No, you cannot include PHP files in a theme the way you indicated.
To see why, all we have to do is exercise some common sense and basic critical thinking:
- You would be doing a remote request to a remote server
include cannot do this
- If by some miracle it worked, you would have a major security exploit as I could then do something like this:
include( 'http://yoursite/wp-config.php' ); echo DB_PASSWORD;. Imagine how easy it would be to hack websites! Whats to stop me including
- If even then it somehow worked, and it was secure, imagine the slowness! You make a request to the server, and then the server goes and makes another for the header, and another for the sidebar, and another for the footer, all that waiting, who could be bothered?
- But finally, even if include could make remote requests. Which it can't, why would it return PHP code? Won't it return what the server spits out, aka the finalised html? The server runs any PHP before it gets returned so there'd be no PHP in what your including..
So no, it's not possible. But a quick copy paste of the code in your question into a PHP script followed by a quick visit would have told you that quicker than anybody here.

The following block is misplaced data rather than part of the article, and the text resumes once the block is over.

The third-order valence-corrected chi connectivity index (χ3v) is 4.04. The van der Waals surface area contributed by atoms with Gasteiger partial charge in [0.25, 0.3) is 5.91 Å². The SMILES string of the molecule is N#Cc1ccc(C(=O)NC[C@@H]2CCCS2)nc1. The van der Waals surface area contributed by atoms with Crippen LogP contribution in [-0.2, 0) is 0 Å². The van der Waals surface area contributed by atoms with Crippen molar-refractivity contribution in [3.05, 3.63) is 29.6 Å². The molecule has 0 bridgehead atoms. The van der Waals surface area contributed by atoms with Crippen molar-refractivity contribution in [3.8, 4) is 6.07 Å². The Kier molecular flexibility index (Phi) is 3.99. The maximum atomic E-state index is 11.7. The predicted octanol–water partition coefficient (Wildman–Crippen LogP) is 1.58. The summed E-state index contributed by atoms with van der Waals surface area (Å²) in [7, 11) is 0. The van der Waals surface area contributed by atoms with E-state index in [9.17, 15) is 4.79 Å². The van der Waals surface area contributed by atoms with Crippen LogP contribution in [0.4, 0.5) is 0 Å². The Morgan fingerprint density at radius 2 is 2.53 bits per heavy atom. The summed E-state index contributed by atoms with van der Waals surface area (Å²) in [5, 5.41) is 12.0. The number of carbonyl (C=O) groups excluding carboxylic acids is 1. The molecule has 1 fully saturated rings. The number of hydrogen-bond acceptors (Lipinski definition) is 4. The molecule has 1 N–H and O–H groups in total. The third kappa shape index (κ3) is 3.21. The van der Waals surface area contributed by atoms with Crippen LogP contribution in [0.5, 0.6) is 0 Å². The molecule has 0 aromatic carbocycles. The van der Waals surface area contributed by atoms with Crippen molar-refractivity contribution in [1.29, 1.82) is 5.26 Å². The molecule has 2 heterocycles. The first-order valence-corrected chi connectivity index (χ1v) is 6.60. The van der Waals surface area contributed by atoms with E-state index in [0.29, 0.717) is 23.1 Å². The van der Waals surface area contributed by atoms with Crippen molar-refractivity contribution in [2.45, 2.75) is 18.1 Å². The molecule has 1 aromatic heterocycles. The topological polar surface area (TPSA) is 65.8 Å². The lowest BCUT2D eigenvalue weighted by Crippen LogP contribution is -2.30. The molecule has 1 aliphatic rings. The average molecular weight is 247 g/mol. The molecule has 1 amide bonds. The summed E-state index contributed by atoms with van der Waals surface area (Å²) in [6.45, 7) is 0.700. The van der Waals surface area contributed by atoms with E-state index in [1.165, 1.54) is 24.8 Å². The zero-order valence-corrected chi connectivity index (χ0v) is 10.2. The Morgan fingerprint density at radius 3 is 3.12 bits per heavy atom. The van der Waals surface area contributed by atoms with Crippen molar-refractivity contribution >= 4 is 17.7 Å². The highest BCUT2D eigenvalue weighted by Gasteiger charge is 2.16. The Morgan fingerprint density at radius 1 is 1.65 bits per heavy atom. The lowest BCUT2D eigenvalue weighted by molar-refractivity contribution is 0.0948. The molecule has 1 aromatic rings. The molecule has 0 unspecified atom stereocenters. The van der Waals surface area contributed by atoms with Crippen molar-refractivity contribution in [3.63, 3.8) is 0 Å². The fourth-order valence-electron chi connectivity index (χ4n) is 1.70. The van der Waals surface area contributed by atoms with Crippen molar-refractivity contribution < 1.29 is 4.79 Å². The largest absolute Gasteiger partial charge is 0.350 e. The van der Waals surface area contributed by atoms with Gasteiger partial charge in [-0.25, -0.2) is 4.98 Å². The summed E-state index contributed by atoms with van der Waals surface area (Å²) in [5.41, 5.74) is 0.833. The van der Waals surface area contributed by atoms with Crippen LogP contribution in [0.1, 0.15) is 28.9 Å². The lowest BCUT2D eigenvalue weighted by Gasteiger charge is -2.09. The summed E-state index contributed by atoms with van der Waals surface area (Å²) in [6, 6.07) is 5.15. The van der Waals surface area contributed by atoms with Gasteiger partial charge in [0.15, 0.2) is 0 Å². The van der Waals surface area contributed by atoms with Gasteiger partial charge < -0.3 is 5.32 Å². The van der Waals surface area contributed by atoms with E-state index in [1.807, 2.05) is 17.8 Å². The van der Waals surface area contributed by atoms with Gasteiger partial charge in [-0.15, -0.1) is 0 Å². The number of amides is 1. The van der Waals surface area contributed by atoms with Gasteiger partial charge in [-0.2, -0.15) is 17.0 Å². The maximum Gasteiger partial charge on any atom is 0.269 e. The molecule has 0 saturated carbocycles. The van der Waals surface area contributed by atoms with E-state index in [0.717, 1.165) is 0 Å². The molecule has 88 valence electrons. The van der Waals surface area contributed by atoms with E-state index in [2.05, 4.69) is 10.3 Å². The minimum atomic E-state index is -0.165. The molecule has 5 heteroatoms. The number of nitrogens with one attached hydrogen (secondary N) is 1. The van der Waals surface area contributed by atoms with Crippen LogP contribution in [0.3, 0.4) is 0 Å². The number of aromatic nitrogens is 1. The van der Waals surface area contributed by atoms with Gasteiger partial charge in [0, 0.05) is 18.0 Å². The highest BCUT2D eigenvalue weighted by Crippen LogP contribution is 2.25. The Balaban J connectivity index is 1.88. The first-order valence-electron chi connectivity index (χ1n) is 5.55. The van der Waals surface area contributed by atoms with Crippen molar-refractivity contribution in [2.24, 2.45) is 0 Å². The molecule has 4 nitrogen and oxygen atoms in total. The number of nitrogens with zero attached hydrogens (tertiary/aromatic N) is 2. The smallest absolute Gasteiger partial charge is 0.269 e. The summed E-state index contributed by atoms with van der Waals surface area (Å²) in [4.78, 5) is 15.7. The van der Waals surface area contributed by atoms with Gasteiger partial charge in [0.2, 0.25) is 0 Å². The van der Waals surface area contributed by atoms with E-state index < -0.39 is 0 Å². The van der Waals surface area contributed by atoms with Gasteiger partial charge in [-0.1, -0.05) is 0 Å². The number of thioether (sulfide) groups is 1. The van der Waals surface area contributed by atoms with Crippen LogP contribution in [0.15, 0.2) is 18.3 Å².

Instead, you can only include files from the local file system your server is currently running on. You would never pass in a URL to an include or a require statement.
So if I'm in index.php, and there is a file in the same folder called sidebar.php, I would include it like this:
include returns a value if this failed. The semantics of the include statement are general basic PHP and are off topic on this Q&A site.
However I kept this question open because there is a WordPress API function you should be using instead that is better than include and require for what you need.
To include a template part in a theme, use:
get_template_part( 'partname' );
This function will also look inside a child or parent theme for the part you specified.
For example, in this code:
get_template_part( 'sidebar', 'first' );
It will look for and include the first it finds of these:
- child theme
- parent theme
- child theme
- parent theme
It should be noted, that you should only use get_template_part to include template files. Don't use it to include files such as libraries, or other PHP files that do not output html.
I suggest you read up on the following subjects before continuing:
- the include and require functions on PHP.Net
- parent and child themes
- the template hierarchy and how WordPress chooses which template to use
<?php php ?> <?php tag ?> <?php spam ?> <?php and ?> <?php why ?> <?php its ?> <?php bad ?>
WP_HTTP API, for those genuine times you really need to do a remote request to an API. Functions such as
wp_remote_post will help here.
- PHP Debugging. Your white pages are PHP Fatal errors, but because you have error logging set to hide it from the front end, it's being logged to an error log file you're unaware of. Find your error log, define
WP_DEBUG in your
wp-config.php and install a plugin such as debug bar or query monitor, these will help you enormously. Make sure you call
wp_footer in your templates footer though.